“He then added ‘the Committee is to be up to see me at 7 O’clock.  Since I heard last of the proceedings of the caucus I have been more distressed than by any event of my life.’  I bade him good night, and left him

            At the appointed hour, President Lincoln meets with Senate committee consisting of Vermont’s Collamer, Ohio’s Benjamin F. Wade (who may not have come) , Maine’s William Pitt Fessenden, New York Ira Harris, Iowa’s James Grimes, Mass’s Charles Sumner, Illinois’s Lyman Trumbull, Michigan’s Howard and Kansas’s Pomeroy.  “The meeting then focused on Seward, who was roundly condemned by Sumner, Grimes and Trumbull.  Sumner complained about Seward’s handling of foreign affairs, especially the letter to Dayton in which Seward had equated abolitionists with the rebels.  Trumbull took Seward to task for his ‘little bell.’  Grimes insisted that he had ‘no confidence whatever’ in the secretary of state.  But when Lincoln asked bluntly whether al present wanted Seward out of the cabinet, only Pomeroy of Kansas joined the trio of Sumner, Grimes and Trumbull.  New York’s Ira Harris said that Seward’s influence in New York was such that his departure from the cabinet would injure the party, while the others were noncommittal.”

Fessenden biographer Charles A. Jellison wrote:  “After Chairman Collamer had read a paper which embodied the views of the republican caucus, the individual members of the committee proceeded to express their own feelings on the administration’s conduct of the war.  Wade complained that the war was being entrusted to men who had little sympathy with the Union cause.  Grimes and Howard singled out Seward for attack, both declaring their complete lack of confidence int he Secretary of State.  Sumner was of the same opinion.  Senator Fessenden, somewhat more tactful than his colleagues, began by expressing confidence in the patriotism and integrity of the President and making it clear that the Senate had no desire to dictate to him concerning his cabinet.  He did feel, however, that it was up to the members of the Senate, in compliance with their role as the President’s constitutional advisors, to offer him their friendly counsel, when, in their judgment, the situation seemed to merit such action.  Obviously echoing the complaints of Stanton and Chase, Fessenden declared that there was a general feeling in the country that the President was relying too heavily upon the advice of certain few individuals within the Cabinet, while paying only slight attention to the considered judgment of other members.  As an advisory board the Cabinet had simply not been permitted to play a very useful role.  It had met sporadically and infrequently, and it was common knowledge that on many occasions decisions of major importance had been reached by the President without reference to his full Cabinet, and in some instances without its knowledge.  It also felt, Fessenden continued, that Secretary of State Seward tended to exert an unfortunate influence upon his Cabinet colleagues and upon the conduct of the war.  In other words, although not explicitly stated, it was clear that Fessenden, along with the other members of the committee, was taking the President to task for depending too much upon the erratic notions of Seward and other ‘incompetents’ in the cabinet, and too little upon the matured wisdom of Chase and Stanton who represented the only true metal among the President’s advisors.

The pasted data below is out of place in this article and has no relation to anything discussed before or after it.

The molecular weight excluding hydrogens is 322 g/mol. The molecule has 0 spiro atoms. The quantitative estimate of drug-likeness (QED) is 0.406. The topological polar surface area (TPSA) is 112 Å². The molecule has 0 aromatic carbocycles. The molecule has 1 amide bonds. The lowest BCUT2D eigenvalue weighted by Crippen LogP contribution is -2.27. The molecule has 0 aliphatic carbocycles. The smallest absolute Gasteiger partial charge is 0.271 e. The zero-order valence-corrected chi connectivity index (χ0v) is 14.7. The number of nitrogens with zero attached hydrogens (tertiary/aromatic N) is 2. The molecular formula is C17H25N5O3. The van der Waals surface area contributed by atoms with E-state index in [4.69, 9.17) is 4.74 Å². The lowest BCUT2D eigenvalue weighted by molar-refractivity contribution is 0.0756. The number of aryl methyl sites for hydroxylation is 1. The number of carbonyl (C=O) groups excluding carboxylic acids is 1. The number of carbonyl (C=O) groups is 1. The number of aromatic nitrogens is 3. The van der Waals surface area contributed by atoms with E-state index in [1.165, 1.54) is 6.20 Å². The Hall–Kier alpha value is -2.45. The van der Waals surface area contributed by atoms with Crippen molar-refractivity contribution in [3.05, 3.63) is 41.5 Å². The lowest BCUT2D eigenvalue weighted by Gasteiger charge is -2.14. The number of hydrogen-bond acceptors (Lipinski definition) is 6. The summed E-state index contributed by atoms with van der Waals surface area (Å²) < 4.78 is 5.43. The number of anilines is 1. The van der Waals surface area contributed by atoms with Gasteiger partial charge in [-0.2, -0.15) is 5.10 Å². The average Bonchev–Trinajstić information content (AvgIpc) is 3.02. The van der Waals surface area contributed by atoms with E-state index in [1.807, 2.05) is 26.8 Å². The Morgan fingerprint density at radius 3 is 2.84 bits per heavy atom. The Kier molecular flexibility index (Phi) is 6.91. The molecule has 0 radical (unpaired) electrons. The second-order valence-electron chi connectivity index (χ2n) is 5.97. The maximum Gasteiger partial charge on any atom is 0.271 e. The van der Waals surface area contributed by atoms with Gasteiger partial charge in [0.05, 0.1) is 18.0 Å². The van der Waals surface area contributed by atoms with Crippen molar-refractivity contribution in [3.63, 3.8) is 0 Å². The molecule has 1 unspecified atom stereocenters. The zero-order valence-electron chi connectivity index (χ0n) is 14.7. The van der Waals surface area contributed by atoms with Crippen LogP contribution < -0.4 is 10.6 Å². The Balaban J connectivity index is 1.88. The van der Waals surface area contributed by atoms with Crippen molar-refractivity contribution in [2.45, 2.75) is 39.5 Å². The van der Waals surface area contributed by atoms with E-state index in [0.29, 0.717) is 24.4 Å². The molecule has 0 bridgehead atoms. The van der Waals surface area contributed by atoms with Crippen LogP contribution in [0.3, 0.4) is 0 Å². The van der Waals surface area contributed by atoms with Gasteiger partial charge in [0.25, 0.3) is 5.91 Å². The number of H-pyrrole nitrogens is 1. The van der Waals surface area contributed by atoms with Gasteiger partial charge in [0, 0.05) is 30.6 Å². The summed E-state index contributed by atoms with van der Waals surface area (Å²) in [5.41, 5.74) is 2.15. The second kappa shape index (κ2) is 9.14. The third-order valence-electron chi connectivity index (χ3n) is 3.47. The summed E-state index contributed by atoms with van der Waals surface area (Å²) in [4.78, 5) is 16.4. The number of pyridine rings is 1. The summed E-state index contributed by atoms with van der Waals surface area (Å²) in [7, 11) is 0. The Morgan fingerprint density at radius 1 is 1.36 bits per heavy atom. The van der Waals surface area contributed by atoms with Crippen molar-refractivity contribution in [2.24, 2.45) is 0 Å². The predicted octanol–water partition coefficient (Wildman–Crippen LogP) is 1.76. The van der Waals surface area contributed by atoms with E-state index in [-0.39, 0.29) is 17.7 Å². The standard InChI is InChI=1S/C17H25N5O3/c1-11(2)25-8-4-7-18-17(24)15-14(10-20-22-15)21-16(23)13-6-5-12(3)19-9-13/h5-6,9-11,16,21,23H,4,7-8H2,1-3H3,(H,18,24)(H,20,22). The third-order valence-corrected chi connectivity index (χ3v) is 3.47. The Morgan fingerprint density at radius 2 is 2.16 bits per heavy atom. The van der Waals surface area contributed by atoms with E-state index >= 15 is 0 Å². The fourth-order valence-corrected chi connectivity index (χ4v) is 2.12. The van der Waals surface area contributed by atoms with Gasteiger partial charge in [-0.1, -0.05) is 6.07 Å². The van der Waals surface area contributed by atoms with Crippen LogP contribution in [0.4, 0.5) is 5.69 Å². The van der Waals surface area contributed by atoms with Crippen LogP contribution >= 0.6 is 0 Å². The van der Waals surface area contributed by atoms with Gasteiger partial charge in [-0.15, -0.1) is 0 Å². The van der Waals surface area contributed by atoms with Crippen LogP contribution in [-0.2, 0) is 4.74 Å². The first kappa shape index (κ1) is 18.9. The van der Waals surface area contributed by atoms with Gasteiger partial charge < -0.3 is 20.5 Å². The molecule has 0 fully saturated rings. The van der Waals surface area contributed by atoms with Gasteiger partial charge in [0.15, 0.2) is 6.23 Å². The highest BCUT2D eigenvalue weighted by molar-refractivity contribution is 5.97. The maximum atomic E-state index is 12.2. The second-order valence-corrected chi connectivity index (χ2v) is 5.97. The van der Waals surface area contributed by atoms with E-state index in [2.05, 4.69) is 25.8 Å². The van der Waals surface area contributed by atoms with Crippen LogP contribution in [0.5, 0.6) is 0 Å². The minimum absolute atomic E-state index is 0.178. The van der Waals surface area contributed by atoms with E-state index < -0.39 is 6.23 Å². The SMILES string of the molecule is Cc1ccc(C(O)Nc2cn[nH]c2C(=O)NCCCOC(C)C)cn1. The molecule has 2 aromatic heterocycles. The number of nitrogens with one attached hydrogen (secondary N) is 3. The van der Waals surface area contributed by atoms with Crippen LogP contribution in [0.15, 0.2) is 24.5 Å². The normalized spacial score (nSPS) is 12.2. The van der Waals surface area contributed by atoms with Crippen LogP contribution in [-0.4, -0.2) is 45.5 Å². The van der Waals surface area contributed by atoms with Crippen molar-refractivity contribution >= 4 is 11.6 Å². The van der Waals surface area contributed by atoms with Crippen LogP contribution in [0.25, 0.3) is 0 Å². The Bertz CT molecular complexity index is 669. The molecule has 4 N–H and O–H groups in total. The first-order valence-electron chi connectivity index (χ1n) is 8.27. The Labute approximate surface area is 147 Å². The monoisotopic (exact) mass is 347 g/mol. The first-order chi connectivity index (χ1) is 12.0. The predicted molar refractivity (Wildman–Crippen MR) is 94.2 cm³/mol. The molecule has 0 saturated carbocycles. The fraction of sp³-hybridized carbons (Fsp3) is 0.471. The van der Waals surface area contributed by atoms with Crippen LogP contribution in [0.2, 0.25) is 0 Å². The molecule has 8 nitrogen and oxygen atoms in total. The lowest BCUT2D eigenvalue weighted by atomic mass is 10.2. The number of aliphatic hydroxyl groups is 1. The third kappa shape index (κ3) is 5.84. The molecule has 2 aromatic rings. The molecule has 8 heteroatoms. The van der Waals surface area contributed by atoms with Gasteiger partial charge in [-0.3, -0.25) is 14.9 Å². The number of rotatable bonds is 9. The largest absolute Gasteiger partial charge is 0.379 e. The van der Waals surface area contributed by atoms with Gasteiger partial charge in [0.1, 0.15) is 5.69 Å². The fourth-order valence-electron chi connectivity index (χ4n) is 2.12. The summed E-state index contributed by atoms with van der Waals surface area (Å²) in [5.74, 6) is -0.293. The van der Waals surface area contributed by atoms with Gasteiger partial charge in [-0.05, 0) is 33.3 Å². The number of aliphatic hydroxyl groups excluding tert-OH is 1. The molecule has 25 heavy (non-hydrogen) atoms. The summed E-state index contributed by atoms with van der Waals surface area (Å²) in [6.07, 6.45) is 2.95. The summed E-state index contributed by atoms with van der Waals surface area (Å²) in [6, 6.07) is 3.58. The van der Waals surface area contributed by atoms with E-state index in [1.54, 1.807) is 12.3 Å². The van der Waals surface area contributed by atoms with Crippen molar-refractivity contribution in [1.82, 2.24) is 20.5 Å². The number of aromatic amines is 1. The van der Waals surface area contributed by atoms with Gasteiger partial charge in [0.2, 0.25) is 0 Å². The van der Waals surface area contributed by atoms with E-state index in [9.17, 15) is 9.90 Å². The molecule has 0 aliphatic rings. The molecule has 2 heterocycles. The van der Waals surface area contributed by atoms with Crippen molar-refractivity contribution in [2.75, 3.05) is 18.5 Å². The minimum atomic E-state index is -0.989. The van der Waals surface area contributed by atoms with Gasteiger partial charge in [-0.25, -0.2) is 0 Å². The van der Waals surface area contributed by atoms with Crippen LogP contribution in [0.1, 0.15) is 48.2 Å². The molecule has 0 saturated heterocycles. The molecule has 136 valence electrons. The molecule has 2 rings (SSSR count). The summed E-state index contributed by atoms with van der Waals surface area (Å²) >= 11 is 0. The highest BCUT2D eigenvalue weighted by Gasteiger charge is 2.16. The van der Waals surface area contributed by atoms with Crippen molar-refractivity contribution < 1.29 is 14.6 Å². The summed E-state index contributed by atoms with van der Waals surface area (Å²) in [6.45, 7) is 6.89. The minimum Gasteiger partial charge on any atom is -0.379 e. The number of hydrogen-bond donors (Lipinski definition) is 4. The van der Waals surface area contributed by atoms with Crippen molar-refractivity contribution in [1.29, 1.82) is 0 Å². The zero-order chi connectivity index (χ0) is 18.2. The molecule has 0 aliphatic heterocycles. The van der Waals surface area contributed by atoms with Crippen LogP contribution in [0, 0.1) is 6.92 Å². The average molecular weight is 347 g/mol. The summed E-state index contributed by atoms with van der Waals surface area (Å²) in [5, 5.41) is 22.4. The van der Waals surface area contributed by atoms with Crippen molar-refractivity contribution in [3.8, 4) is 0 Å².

Shortly after ten o’clock the meeting came to an end.  No plan of action had been arrived at or even discussed, but the committee had the President’s assurance that he would give careful thought to the issues that had been raised.   ‘While they seemed to believe in my honesty.’ Lincoln remarked not long after the visit, ‘they also appeared to think that when I had in me any good purpose or intention Seward contrived to suck it out of me unperceived.”